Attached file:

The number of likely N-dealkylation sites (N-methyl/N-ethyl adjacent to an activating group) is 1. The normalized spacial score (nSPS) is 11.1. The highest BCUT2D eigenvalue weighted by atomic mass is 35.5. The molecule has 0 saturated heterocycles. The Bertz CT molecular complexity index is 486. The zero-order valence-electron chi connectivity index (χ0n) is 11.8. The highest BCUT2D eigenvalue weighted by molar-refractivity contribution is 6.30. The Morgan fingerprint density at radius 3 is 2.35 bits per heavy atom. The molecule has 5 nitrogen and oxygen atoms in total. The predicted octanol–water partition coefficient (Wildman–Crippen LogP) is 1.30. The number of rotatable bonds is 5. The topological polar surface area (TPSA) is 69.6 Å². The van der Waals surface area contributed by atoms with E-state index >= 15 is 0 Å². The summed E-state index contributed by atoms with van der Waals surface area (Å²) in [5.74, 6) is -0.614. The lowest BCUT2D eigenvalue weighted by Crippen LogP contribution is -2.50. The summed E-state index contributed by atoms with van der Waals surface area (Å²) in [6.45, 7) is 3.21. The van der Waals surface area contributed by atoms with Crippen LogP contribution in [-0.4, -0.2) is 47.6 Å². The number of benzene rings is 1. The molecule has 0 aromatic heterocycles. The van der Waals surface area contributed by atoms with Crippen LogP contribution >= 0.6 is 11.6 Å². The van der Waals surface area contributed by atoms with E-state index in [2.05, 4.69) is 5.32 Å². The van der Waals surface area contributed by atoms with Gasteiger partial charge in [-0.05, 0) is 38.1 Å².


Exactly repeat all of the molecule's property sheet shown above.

The number of likely N-dealkylation sites (N-methyl/N-ethyl adjacent to an activating group) is 1. The normalized spacial score (nSPS) is 11.1. The highest BCUT2D eigenvalue weighted by atomic mass is 35.5. The molecule has 0 saturated heterocycles. The Bertz CT molecular complexity index is 486. The zero-order valence-electron chi connectivity index (χ0n) is 11.8. The highest BCUT2D eigenvalue weighted by molar-refractivity contribution is 6.30. The Morgan fingerprint density at radius 3 is 2.35 bits per heavy atom. The molecule has 5 nitrogen and oxygen atoms in total. The predicted octanol–water partition coefficient (Wildman–Crippen LogP) is 1.30. The number of rotatable bonds is 5. The topological polar surface area (TPSA) is 69.6 Å². The van der Waals surface area contributed by atoms with E-state index >= 15 is 0 Å². The summed E-state index contributed by atoms with van der Waals surface area (Å²) in [5.74, 6) is -0.614. The lowest BCUT2D eigenvalue weighted by Crippen LogP contribution is -2.50. The summed E-state index contributed by atoms with van der Waals surface area (Å²) in [6.45, 7) is 3.21. The van der Waals surface area contributed by atoms with Crippen LogP contribution in [-0.4, -0.2) is 47.6 Å². The number of benzene rings is 1. The molecule has 0 aromatic heterocycles. The van der Waals surface area contributed by atoms with Crippen LogP contribution >= 0.6 is 11.6 Å². The van der Waals surface area contributed by atoms with E-state index in [2.05, 4.69) is 5.32 Å². The van der Waals surface area contributed by atoms with Gasteiger partial charge in [-0.05, 0) is 38.1 Å².